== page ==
Author

Jay Mitchell

Date of Award

12-2006

Level of Access

Open-Access Thesis

Degree Name

Master of Science (MS)

Department

Chemical Engineering

Advisor

Joseph M. Genco

Second Committee Member

Adriaan R.P. van Heiningen

Third Committee Member

John Hwalek

Abstract

Diminishing crude oil and natural gas supplies, along with concern about greenhouse gas are major driving forces in the search for efficient renewable energy sources. The conversion of lignocellulosic biomass to energy and useful chemicals is a component of the solution. Ethanol is most commonly produced by enzymatic hydrolysis of complex carbohydrates to simple sugars followed by fermentation using yeast.

C6Hl0O5 + H2O −Enxymes→ C6H12O6 −Yeast→ 2CH3CH2OH + 2C02

In the U.S. corn is the primary starting raw material for commercial ethanol production. However, there is insufficient corn available to meet the future demand for ethanol as a gasoline additive. Consequently a variety of processes are being developed for producing ethanol from biomass; among which is the NREL process for the production of ethanol from white hardwood.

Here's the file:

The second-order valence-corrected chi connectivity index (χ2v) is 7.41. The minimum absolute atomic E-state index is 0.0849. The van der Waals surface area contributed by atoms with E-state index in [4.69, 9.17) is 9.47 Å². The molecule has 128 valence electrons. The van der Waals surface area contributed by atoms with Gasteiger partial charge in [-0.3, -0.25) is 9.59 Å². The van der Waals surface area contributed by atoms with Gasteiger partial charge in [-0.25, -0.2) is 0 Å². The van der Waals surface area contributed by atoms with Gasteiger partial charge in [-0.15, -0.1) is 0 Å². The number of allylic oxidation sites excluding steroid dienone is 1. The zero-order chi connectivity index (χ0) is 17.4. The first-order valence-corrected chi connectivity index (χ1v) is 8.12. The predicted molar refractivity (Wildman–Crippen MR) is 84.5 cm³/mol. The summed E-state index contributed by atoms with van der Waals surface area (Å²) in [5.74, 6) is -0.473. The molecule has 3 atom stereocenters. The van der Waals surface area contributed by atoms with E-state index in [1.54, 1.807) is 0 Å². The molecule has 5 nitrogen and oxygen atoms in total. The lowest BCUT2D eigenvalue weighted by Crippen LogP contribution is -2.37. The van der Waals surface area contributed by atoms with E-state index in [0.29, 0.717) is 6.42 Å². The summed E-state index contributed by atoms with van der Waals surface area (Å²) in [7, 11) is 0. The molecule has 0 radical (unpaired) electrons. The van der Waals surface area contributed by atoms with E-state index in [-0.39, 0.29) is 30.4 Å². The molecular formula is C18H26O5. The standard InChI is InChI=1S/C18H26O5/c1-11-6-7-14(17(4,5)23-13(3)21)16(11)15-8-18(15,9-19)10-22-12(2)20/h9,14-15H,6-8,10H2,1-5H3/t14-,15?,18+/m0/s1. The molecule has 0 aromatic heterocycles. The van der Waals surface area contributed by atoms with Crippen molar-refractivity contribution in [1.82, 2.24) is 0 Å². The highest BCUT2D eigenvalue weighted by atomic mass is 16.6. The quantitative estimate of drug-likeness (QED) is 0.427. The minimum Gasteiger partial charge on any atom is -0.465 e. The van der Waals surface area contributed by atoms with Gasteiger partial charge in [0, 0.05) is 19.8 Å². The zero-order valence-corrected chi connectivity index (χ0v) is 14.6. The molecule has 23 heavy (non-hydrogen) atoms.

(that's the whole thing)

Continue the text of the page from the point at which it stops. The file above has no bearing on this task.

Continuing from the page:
The objective of the thesis reported here was to perform a technical economic analysis of the hardwood to ethanol process. In this analysis a Greenfield plant was compared to co-locating the ethanol plant adjacent to a Kraft pulp mill. The advantage of the latter case is that facilities can be shared jointly for ethanol production and for the production of pulp. Preliminary process designs were performed for three cases; a base case size of 2205 dry tons/day of hardwood (52 million gallons of ethanol per year) as well as the two cases of half and double this size. The thermal efficiency of the NREL process was estimated to be approximately 36%; that is about 36% of the thermal energy in the wood is retained in the product ethanol and by-product electrical energy. The discounted cash flow rate of return on investment and the net present value methods of evaluating process alternatives were used to evaluate the economic feasibility of the NREL process. The minimum acceptable discounted cash flow rate of return after taxes was assumed to be 10%. In all of the process alternatives investigated, the dominant cost factors are the capital recovery charges and the cost of wood. The Greenfield NREL process is not economically viable with the cost of producing ethanol varying from $2.58 to $2.08/gallon for the half capacity and double capacity cases respectively. The co-location cases appear more promising due to reductions in capital costs. The most profitable co-location case resulted in a discounted cash flow rate of return improving from 8.5% for the half capacity case to 20.3% for the double capacity case. Due to economy of scale, the investments become more and more profitable as the size of the plant increases. This concept is limited by the amount of wood that can be delivered to the plant on a sustainable basis as well as the demand for ethanol within a reasonable distance of the plant.

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